7 adults went undercover as high school students - and discovered why teachers today have less control than ever
- Seven young adults went undercover as students at a Kansas high school for the show "Undercover High" on A&E.
- They found that smartphones have made it harder and harder for teachers to do their jobs.
- Students are constantly distracted by phones in class, even though the school has a no-phone policy.
At Highland Park High School, technology is a double-edged sword.
On one hand, computers and Smart Boards have transformed the way teachers can convey information in the classroom.
But on the other hand, the ubiquity of smartphones has made students more distracted than ever, leaving teachers with less control than ever.
The relationship between students and their phones is highlighted on the A&E documentary series "Undercover High," in which seven young adults pose as students at Highland Park for a semester to understand the problems facing teenagers today.
The undercover students immediately noticed that teachers at Highland Park struggled to get students off their phones during class.
"I'm in my first class just looking around to see, like, what does a high schooler do? And I notice that everyone is on their phone," said Daniel, a youth minister from Nashville and one of the undercover participants.
"When I was in high school, it was a no-phone zone," said Daniel, who graduated high school in 2012. "Now, you're allowed to be on your phone while the teacher's teaching, and it's a huge distraction."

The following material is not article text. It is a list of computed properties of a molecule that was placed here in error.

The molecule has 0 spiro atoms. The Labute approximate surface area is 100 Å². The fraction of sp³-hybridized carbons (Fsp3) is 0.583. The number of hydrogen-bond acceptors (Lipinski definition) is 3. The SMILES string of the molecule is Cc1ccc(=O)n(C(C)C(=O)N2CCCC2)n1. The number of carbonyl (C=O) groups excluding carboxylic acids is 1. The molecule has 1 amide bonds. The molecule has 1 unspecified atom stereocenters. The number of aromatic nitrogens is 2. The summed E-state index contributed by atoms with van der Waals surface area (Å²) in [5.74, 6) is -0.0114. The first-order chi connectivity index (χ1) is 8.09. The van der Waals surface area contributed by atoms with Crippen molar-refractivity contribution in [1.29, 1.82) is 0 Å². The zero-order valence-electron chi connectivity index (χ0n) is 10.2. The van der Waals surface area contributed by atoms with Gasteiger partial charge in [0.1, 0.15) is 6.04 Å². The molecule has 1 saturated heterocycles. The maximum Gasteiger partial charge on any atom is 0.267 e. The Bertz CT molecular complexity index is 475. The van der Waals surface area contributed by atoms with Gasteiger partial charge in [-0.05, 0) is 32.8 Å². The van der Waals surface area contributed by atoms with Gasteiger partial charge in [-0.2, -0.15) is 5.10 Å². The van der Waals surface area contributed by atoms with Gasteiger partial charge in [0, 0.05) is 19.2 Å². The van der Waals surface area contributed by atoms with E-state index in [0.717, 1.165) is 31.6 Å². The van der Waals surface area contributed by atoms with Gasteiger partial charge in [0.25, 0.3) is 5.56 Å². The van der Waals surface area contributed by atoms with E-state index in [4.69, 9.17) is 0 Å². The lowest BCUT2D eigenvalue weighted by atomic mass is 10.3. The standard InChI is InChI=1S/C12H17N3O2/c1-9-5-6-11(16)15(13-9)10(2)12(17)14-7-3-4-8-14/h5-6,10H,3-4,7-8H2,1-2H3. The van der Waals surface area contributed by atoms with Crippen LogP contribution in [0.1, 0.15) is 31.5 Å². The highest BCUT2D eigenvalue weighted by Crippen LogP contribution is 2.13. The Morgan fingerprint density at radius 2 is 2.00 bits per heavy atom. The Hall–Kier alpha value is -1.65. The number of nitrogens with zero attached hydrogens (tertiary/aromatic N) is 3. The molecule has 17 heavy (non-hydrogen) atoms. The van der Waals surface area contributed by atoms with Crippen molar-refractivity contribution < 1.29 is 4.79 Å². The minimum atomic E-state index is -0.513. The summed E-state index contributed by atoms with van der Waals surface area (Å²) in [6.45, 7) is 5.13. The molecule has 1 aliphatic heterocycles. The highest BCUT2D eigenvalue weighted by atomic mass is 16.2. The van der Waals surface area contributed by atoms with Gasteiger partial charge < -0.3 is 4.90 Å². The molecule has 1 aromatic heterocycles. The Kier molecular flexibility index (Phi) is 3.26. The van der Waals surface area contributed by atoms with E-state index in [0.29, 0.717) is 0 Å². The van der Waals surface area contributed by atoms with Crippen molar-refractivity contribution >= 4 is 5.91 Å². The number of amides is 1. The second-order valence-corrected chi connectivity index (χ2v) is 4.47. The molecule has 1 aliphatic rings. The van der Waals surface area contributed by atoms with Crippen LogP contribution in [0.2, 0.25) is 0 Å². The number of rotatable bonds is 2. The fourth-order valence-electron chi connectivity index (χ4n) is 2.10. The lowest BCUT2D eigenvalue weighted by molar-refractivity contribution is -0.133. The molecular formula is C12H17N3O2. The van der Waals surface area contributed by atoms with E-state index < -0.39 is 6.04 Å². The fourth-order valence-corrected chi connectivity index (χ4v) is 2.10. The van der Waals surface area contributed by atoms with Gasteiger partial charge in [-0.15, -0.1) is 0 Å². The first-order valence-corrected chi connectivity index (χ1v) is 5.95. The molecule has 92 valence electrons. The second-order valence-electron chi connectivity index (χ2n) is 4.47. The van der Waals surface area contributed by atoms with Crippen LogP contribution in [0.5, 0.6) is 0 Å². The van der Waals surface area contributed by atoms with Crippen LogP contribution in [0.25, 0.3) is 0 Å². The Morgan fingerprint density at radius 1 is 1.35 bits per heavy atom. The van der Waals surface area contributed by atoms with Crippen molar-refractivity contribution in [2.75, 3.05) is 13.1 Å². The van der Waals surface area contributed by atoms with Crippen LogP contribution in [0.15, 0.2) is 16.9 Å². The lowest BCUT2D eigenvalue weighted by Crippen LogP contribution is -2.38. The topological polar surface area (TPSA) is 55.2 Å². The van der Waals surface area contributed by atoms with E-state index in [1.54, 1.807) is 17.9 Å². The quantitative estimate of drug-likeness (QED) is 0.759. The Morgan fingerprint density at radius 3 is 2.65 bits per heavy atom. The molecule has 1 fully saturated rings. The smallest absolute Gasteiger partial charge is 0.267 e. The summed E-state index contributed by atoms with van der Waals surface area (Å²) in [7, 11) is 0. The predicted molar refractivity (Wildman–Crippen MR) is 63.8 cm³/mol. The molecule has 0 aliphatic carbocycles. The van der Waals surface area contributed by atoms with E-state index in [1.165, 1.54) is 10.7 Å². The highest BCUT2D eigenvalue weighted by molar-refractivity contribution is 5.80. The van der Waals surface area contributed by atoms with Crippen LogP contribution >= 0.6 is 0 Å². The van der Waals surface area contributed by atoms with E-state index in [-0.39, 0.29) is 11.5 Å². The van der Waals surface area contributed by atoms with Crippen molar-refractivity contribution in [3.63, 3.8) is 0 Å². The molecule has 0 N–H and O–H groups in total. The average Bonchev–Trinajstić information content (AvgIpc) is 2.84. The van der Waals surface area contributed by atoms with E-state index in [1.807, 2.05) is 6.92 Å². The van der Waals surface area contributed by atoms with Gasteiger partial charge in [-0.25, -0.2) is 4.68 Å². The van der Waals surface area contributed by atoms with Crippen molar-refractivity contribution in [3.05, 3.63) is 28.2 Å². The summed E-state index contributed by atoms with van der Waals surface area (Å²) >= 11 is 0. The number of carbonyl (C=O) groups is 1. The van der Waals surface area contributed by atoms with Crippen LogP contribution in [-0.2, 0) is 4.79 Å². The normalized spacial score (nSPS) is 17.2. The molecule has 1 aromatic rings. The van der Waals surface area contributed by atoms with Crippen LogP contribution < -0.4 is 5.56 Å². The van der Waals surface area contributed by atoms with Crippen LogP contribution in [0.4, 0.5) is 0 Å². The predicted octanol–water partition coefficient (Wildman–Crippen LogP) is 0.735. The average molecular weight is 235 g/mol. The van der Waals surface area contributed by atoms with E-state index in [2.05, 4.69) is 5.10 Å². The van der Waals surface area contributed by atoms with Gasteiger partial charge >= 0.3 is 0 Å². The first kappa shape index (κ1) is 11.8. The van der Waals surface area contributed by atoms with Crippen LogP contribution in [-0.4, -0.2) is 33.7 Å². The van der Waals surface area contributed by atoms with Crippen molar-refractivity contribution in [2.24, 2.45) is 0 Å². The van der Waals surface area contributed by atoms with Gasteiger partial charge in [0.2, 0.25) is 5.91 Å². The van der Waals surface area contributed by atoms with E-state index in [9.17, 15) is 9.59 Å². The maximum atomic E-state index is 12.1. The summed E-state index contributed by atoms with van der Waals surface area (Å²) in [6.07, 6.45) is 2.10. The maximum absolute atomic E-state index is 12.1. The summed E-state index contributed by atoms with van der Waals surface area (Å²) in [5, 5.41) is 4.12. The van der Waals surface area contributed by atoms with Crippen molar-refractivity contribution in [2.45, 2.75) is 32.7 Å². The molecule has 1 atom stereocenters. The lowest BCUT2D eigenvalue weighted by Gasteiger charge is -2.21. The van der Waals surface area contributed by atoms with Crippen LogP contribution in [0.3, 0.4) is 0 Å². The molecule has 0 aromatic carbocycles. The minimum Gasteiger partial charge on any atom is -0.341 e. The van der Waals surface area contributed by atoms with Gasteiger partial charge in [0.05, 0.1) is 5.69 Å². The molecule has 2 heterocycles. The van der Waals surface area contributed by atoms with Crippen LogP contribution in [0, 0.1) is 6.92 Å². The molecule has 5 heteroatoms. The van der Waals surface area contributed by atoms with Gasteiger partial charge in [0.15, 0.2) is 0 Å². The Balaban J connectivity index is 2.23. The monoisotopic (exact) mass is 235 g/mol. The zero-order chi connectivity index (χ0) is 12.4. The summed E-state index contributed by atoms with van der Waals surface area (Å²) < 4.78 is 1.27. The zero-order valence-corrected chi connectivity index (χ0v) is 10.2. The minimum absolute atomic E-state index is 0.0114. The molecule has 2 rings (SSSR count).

Computers at the school have firewalls in place to prevent students from accessing social media sites, but students easily circumvent them by using their own devices, according to Beryl New, who was principal of Highland Park when the show was filmed.
Students at the school are technically forbidden from using their phones during the school day unless teachers incorporate them into lessons, New said. In practice, however, students said they use their phones at all times of the day.
"You're not supposed to have your phone out, but honestly, we don't care," one student said. "I probably check my phone about four times every five minutes," said another.
"Bullying has been a thing since the beginning of time, but it's very different today," Shane Feldman, an undercover student who graduated from high school in 2012, told Business Insider. "The 24/7 nature of it, the way that it transfers onto the online word, has an impact on everything."
On top of that, frequent social media use has contributed to rising rates of depression among teenagers.
Administrators expressed hope that the use of technology in schools would be more carefully implemented. But for now, they are stuck playing catch-up to a rapidly changing world.
"I'm old enough to remember when we had no cell phones 12 to 15 years ago," New told Business Insider. "To go with from a few people having them to most of the adults, to almost every single child - they can be a homeless child and have a cell phone, free and reduced meals and have a cell phone."
"It's a great leveler, socially."